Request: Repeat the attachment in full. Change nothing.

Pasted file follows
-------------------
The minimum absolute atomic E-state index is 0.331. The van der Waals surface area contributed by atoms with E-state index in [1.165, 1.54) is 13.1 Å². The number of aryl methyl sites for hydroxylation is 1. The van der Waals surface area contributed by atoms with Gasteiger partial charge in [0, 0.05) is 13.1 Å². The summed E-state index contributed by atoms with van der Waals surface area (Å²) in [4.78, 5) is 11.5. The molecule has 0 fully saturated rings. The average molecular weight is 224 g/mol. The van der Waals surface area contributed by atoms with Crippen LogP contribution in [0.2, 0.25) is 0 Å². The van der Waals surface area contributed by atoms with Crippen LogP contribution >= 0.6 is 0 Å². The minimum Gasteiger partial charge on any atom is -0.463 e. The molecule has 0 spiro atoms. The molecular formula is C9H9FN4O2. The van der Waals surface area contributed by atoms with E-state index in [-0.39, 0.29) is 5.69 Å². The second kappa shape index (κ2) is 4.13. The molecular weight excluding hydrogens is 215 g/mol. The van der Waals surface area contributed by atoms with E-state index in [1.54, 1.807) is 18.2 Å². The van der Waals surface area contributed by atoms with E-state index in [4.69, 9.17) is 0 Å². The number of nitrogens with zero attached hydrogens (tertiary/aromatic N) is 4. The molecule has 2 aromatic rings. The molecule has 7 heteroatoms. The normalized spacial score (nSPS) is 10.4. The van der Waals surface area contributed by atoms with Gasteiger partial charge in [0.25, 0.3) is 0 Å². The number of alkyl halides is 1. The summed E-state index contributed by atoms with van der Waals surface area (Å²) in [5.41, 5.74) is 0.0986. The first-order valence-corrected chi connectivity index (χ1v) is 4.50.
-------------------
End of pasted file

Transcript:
The minimum absolute atomic E-state index is 0.331. The van der Waals surface area contributed by atoms with E-state index in [1.165, 1.54) is 13.1 Å². The number of aryl methyl sites for hydroxylation is 1. The van der Waals surface area contributed by atoms with Gasteiger partial charge in [0, 0.05) is 13.1 Å². The summed E-state index contributed by atoms with van der Waals surface area (Å²) in [4.78, 5) is 11.5. The molecule has 0 fully saturated rings. The average molecular weight is 224 g/mol. The van der Waals surface area contributed by atoms with Crippen LogP contribution in [0.2, 0.25) is 0 Å². The van der Waals surface area contributed by atoms with Crippen LogP contribution >= 0.6 is 0 Å². The minimum Gasteiger partial charge on any atom is -0.463 e. The molecule has 0 spiro atoms. The molecular formula is C9H9FN4O2. The van der Waals surface area contributed by atoms with E-state index in [-0.39, 0.29) is 5.69 Å². The second kappa shape index (κ2) is 4.13. The molecular weight excluding hydrogens is 215 g/mol. The van der Waals surface area contributed by atoms with E-state index in [1.54, 1.807) is 18.2 Å². The van der Waals surface area contributed by atoms with E-state index in [4.69, 9.17) is 0 Å². The number of nitrogens with zero attached hydrogens (tertiary/aromatic N) is 4. The molecule has 2 aromatic rings. The molecule has 7 heteroatoms. The normalized spacial score (nSPS) is 10.4. The van der Waals surface area contributed by atoms with Gasteiger partial charge in [0.25, 0.3) is 0 Å². The number of alkyl halides is 1. The summed E-state index contributed by atoms with van der Waals surface area (Å²) in [5.41, 5.74) is 0.0986. The first-order valence-corrected chi connectivity index (χ1v) is 4.50.